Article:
And here we have a lesson about the dignity of labor and the sometime whiteness of Jews. Even as Ashkenazi Jews in the United States and South Africa faced anti-Semitism, they were also able to – if they could afford it – benefit from whiteness and offload the actual labor to domestic workers who were often black. Then the benefits of authenticity in a remnant culture increasingly accepted as “European” were frequently accessible without the hard work – as well as the collective memory of dishes that were often only eaten on the most festive of occasions in Europe. Those less wealthy could also benefit from occasional whiteness, but often simply did not make labor-intensive foods often – it was not that they did not care for authenticity, but that the labor and ingredients to make foods like lebkuchen, ptcha, gedempte fleish, and kreplach simply cost too much to be anything more than an occasional treat. In many ways then the continuation of Jewish cuisine – always limited by class – was possible partly due to the whiteness of its progenitors, and the labor of the black women they employed.

Some black domestic workers probably took Jewish foods they cooked for their employers home to their families – given that this occurred more generally with other white employers, it is a safe assumption. (If anyone can find documentation of this, let me know!) And in turn, many Jewish employers in the United States were introduced to the food of the black South from their employees. Cornbread and collard greens became staples across the Ashkenazi South, and many Jewish families incorporated grits into their daily routine. In South Africa, mielie pap and stampmielies became the childhood favorites of many a South African Jew who grew up in the 1950s – despite strong societal condemnations by whites of eating the food of black South Africans. And then, today, there is another trend which I see: many young Jews who grew up in the New York or Boston areas were babysat by Haitian, Trinidadian, and Jamaican immigrants – and resultantly have a strong domestic memory of and preference for West Indian and Caribbean food. When Ross Urken wrote in Tablet magazine about his Jamaican nanny, it sparked a conversation across social media that lay evidence for how the babysitters and housekeepers of Westchester County had an influence strong, yet unacknowledged, marked by a love for rice and beans and fry plantains.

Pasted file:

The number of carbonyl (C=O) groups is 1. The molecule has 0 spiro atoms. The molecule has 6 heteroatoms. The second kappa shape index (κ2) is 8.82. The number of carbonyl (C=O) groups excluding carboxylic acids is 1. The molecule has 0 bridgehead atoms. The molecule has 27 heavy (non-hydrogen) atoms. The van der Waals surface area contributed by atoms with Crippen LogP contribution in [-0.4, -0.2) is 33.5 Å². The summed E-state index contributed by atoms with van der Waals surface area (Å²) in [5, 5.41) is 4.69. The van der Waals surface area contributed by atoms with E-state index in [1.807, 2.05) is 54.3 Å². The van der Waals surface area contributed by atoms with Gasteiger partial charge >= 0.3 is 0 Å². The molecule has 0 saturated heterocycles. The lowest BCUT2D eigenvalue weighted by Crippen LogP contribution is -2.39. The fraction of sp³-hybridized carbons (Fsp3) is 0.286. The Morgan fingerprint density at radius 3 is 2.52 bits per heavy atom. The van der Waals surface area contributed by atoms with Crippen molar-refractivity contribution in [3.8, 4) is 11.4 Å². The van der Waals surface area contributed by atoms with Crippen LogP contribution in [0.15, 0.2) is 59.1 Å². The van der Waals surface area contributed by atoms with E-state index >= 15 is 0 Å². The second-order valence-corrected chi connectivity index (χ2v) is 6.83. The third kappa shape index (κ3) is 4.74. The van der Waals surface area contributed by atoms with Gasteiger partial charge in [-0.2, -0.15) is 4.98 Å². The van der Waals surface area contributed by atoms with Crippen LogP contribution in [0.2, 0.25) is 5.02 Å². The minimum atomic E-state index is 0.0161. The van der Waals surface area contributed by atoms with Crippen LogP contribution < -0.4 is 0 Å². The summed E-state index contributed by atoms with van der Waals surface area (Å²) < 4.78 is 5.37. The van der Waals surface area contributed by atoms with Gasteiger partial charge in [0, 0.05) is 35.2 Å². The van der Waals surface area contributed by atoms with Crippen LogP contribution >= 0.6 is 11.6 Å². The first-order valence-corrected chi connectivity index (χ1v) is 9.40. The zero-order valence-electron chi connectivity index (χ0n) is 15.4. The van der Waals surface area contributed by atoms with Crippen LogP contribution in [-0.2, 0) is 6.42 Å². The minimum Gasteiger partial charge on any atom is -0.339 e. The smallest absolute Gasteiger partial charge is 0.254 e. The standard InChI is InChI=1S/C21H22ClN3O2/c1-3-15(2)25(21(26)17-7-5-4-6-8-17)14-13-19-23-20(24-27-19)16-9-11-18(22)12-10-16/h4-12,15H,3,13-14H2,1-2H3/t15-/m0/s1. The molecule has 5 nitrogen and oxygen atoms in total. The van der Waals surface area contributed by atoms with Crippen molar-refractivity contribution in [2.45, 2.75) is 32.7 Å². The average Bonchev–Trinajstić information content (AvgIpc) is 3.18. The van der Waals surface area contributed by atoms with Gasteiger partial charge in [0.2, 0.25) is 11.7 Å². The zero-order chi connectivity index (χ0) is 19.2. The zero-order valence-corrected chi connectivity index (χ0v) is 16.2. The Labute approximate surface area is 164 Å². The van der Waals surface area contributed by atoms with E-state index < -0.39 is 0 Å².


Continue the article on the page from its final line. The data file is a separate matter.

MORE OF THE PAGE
Three black women standing on a road in a suburban setting
Joel Sternfeld, Domestic Workers Waiting for the Bus, Atlanta, Georgia, 1983. Exhibited at the Museum of Modern Art. Sternfeld is a Jewish artist.

Of course we should not idealize the domestic labor of black women in white Jewish kitchens, or for any white employer. It was exhausting, drudging, and usually under-appreciated work. Even today, domestic labor and the women of color behind it still are overworked and underpaidin Jewish homes as well. That said – and with these facts in mind – it is also impossible to deny the role black women and other women of color have played in the evolution of Jewish cuisine over the twentieth century. From the cornbread of Southern Jewish Shabbat dinners to the lavish meals of the Upper East Side Jewish world, the hands of these women of valor have played a key – if too often unwritten and unacknowledged role – in making the Jewish cuisine we know and eat today.

Jewish cuisine belongs to Jews, but Jewish cuisine is as much a product of the non-Jews that have worked with or for Jews over the centuries, that have lived with us and loved us (or hated us!), that have learned from us and from whom we have learned. This split belonging is an inconvenient truth in an age when myths of nationalism and popular propriety abound in cuisines Jewish and not, but it would be a dishonor to the hands of laboring domestic workers to disregard this difficult fact: that the traditions of the Ashkenazi Jewish kitchen been maintained, expanded, and transmitted by the hands of the hardworking Caribbean women on the 5:04 train to Grand Central, stopping at Fordham.


Firstly, I would like to challenge my readers – and myself – to spend the time before Passover, a holiday of liberation, thinking about the intersection of labor paid and unpaid and underpaid and the maintenance and creation of Jewish cuisine. Who benefits? Who determines the cuisine? And how do power relations map out in the kitchen? It is patently obvious that food is political, and that the kitchen is at the same time a gilded cage and an artistic studio equipped with chains. The labor is often unrelenting, but at the same time food and its preparation can be a linchpin of power – or a reminder of oppression and domination. How do we see this in the social contexts in which Jews live and work?

To that end, here is some suggested reading on domestic labor in the Jewish culinary context, and some background on the black hands that shaped American cooking: